Myanmar is a unique country where the majority of the people live in rural areas, away from grid electricity and reliable water supplies. The penetration of grid electricity in rural areas is minimal and even then it is often erratic. This paper focuses on the challenges of transitioning from an electricity-poor country to a renewable energy based-economy augmented with photovoltaics (PV). Based on optimization modelling and assessments of Myanmar's current energy barriers, we examine the feasibility of PV-powered desalination systems for the Ayeyarwady region and Tanintharyi region. An analysis of the technical and economic feasibility of a stand-alone solar-powered desalination system indicates that the needed price of water for economic sustainability should be approximately US$0.0224/litre. From our economic modelling, we found that the major capital cost is the installation of PV and maintenance. The major operating cost is maintenance of batteries. Minor operating costs are membrane replacement and PV maintenance. The country's limited capital inhibits the creation of these systems, and foreign investment or incentives from international financial institutions will be needed to secure off-grid, clean energy solutions for Myanmar.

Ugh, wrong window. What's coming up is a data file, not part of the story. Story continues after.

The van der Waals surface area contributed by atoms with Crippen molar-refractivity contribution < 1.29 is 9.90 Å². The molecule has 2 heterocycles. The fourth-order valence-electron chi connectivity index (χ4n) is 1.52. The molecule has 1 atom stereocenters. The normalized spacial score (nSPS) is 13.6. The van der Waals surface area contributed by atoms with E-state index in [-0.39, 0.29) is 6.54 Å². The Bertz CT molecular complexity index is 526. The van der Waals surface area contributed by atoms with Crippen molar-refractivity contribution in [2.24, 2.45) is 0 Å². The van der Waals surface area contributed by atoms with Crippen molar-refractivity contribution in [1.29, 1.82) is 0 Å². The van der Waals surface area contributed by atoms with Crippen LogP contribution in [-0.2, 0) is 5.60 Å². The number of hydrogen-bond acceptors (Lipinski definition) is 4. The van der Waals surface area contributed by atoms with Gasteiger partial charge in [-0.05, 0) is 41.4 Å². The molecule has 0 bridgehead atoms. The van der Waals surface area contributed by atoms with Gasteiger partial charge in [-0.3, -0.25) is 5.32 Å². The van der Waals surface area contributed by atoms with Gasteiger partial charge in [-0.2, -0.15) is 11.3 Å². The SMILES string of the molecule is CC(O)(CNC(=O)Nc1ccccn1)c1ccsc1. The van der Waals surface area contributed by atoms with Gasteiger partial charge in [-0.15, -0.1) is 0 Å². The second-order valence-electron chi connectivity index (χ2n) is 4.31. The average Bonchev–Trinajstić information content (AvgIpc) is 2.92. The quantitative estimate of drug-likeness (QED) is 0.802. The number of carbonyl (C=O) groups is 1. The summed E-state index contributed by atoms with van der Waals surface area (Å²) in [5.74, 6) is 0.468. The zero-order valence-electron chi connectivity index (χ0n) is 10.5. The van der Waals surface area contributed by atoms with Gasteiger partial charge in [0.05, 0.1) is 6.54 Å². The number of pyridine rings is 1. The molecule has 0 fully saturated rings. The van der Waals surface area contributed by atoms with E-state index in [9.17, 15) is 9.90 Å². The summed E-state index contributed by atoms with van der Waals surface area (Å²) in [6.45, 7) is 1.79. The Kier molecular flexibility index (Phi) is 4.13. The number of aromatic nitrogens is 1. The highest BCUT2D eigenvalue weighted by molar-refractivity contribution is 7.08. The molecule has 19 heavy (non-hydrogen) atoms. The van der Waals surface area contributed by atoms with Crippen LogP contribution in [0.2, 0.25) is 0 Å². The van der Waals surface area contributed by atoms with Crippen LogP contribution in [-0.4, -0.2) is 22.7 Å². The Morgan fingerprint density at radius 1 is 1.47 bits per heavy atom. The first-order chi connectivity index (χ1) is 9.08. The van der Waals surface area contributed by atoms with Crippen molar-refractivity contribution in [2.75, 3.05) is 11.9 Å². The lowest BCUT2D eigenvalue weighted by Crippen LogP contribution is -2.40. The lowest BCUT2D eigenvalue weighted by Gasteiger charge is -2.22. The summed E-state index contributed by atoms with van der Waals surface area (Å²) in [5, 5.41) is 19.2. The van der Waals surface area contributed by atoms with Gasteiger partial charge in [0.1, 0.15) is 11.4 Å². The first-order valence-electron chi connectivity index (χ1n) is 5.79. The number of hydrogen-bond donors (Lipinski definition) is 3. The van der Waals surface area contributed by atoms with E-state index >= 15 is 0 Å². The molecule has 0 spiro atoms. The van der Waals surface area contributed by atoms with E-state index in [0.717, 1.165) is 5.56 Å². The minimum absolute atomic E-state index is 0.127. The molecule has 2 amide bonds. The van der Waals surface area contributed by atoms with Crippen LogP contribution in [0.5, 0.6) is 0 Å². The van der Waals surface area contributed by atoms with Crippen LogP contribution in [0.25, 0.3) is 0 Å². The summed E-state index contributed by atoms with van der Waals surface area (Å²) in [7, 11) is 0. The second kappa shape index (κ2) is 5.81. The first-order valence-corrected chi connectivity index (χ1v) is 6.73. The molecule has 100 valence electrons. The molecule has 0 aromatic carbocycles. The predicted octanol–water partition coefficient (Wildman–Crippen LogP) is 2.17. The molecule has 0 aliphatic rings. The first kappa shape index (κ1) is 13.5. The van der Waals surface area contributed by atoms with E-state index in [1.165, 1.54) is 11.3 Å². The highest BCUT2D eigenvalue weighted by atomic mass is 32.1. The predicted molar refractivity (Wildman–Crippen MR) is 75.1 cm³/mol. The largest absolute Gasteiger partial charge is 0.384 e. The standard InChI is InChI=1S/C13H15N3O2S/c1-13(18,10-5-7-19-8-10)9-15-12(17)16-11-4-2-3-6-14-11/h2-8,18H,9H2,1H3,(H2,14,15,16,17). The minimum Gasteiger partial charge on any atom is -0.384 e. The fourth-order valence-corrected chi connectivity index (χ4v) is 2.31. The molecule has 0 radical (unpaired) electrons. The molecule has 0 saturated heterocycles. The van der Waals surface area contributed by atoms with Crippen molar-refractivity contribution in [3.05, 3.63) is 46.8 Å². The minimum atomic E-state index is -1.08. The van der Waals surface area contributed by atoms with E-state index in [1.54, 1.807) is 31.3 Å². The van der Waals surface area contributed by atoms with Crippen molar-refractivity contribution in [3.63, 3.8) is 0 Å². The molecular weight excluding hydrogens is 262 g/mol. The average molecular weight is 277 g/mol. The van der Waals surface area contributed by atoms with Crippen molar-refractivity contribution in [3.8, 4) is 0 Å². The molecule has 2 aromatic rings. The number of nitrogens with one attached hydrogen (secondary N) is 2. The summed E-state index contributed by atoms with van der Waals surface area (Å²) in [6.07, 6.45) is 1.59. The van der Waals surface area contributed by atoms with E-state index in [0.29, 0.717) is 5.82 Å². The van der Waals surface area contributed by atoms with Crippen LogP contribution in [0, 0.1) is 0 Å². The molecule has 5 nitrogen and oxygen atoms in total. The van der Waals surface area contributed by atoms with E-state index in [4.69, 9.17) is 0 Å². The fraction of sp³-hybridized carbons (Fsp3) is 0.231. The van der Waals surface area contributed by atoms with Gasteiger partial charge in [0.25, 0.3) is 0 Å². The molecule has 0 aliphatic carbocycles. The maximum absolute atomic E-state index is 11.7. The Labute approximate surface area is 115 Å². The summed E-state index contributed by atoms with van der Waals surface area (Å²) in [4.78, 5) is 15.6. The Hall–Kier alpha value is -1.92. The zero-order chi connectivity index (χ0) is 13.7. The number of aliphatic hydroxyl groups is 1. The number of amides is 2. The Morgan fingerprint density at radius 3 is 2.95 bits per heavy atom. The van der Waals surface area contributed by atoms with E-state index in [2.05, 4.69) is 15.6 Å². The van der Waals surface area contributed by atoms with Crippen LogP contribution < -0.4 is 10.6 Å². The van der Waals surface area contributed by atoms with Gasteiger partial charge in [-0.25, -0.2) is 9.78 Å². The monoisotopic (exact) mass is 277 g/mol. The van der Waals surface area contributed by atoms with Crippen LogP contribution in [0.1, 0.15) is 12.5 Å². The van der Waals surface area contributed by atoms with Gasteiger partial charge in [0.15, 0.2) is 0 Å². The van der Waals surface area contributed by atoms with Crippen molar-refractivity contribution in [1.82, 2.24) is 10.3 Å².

Technical and economic evaluation of an off-grid solar desalination system in Myanmar
Michelle A. Thompson, Rupesh Baker, Ng How Yong; Technical and economic evaluation of an off-grid solar desalination system in Myanmar. Journal of Water Supply: Research and Technology-Aqua 2 June 2016; 65 (4): 354–360. doi: https://doi.org/10.2166/aqua.2016.009
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